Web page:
Relapsing remitting (RRMS) is the most common type of MS, and it's the one for which there are drug treatments. There are also more in the pipeline. With this type of MS, a flare makes things worse, but things improve if not back to the level before the flare. This new level of disability lasts until another flare.
This cycle typically lasts for a while before a secondary progressive MS rears its head. During this phase, there are no more flares but rather a steady decline.
The steady decline can happen without the RRMS, and its referred to as primary progressive.
Note, these descriptions refer to the pattern of symptom progression, but it says nothing about the speed of disability accumulation. All of the drugs for slowing MS have been FDA approved for the first category mentioned. There are no drugs approved for treating progressive MS. While I've had MS for 7 years with no flares in the past 3 years, I have had increasing symptoms. Still, as I explained to my wife, I will not ask my neurologist if I am now progressive. Note, many men progress to progressive in first 5 years . From memory, it's close to half. I don't ask, because I don't want an answer which might give my insurance a reason to stop paying for treatments. When I say not FDA approved for treating progressive, that doesn't mean ineffective. So I stick with the most powerful drug on the market and hope.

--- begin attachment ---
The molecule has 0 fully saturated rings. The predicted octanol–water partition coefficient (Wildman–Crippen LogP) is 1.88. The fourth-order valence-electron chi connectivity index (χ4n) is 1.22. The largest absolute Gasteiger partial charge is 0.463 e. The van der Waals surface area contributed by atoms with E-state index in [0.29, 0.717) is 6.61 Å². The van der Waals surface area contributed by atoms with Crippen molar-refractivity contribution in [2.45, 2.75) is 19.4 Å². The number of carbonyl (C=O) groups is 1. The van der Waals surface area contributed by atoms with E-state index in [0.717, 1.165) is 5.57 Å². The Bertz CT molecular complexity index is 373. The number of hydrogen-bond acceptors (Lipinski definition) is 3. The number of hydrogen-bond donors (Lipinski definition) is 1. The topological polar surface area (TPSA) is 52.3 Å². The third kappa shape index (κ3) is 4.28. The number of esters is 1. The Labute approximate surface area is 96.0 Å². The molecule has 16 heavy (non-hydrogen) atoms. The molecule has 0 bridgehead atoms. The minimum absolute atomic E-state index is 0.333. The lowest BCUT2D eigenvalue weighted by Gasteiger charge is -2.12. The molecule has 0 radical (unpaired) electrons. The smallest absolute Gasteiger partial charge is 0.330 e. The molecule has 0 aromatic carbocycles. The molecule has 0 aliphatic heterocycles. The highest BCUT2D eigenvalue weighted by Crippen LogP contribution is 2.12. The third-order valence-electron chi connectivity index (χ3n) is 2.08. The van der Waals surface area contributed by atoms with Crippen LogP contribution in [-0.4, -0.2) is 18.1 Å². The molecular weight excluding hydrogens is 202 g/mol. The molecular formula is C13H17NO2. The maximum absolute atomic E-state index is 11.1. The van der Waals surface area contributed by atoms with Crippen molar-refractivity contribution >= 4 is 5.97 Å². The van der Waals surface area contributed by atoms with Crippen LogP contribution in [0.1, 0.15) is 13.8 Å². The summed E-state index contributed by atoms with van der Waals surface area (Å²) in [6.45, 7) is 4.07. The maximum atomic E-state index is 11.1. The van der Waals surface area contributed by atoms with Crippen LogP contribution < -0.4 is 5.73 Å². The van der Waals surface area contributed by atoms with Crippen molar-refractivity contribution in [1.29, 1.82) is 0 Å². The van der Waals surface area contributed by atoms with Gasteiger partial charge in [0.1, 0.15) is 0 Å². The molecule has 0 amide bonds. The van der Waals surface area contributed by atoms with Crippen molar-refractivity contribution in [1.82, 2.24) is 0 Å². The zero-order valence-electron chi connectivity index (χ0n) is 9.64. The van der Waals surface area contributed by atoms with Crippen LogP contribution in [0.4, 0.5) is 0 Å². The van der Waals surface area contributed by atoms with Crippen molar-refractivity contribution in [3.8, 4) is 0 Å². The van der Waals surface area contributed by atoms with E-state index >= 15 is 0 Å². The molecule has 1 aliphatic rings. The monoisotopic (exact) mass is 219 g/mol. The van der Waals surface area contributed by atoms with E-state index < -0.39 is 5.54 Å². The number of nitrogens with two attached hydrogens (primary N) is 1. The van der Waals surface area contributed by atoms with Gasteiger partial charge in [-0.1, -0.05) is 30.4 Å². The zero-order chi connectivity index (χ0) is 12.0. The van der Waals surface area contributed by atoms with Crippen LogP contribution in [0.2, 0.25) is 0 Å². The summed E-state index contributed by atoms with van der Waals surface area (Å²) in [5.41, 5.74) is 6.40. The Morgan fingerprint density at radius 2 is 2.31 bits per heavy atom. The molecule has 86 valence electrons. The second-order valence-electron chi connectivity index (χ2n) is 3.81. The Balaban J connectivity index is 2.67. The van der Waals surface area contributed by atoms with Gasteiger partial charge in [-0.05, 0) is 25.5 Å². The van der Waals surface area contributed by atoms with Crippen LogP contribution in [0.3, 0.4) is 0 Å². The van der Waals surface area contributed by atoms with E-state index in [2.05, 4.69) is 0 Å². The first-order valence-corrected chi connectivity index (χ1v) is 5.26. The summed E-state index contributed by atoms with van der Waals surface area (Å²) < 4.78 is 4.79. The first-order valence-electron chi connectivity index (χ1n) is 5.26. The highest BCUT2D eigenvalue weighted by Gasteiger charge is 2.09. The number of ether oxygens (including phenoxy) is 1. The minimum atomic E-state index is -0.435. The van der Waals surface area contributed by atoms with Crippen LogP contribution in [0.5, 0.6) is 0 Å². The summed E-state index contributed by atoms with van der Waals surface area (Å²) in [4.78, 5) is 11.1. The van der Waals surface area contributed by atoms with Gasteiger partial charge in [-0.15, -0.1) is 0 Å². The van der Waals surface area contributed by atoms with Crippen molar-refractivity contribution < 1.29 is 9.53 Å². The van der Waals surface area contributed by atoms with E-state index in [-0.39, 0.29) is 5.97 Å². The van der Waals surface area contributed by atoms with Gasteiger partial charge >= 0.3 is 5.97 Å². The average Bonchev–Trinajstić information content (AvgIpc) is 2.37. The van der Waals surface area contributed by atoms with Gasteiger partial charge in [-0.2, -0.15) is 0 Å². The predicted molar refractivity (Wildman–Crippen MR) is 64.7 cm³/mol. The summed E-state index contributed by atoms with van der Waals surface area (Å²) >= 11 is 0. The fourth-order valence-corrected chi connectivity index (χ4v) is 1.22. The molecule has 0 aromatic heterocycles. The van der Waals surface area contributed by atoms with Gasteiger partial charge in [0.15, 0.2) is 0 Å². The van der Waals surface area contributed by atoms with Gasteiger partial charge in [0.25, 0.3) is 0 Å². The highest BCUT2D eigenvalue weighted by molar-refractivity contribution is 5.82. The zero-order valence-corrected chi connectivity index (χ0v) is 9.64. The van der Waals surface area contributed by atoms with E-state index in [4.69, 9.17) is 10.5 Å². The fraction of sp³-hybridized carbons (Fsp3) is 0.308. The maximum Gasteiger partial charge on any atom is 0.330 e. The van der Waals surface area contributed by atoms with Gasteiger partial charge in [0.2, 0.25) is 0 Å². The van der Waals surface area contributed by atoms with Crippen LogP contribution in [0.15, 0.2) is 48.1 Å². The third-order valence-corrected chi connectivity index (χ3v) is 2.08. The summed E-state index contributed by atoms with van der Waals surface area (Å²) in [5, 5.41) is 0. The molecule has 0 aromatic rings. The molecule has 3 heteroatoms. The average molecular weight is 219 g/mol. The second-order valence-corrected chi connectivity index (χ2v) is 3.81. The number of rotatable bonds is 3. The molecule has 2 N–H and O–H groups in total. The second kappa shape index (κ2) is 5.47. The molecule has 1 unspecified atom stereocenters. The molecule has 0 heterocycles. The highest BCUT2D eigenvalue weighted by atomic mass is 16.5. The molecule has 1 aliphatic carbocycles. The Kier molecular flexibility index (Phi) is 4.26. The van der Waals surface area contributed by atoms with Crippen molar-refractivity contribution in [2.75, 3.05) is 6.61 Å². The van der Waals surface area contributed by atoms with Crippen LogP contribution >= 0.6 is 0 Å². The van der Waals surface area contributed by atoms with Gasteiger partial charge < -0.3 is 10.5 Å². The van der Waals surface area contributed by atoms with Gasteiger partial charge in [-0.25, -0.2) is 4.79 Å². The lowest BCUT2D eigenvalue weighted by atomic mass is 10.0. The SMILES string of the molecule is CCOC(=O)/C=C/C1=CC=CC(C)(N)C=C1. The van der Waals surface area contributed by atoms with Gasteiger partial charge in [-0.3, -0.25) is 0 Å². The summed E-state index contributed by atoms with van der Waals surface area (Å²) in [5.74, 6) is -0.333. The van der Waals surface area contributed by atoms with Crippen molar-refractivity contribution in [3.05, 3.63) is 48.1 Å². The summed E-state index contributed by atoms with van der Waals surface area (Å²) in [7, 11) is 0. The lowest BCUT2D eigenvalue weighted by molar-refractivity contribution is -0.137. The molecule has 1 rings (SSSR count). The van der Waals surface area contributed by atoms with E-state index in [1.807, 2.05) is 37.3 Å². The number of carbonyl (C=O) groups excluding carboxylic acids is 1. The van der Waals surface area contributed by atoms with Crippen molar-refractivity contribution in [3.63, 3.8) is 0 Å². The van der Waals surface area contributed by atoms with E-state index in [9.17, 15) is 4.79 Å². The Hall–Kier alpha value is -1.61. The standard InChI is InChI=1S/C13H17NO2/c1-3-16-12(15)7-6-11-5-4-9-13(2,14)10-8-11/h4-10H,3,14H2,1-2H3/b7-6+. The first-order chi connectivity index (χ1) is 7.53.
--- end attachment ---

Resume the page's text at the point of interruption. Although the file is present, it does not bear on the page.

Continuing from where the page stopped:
My advice is research what you can to know to which questions you want answers and to which you are better not knowing. Send me a message if you have any questions or want a phone number of somebody who has lived and worked with MS for the past 7 years. Be calm. Most of us aren't in a vegitative state.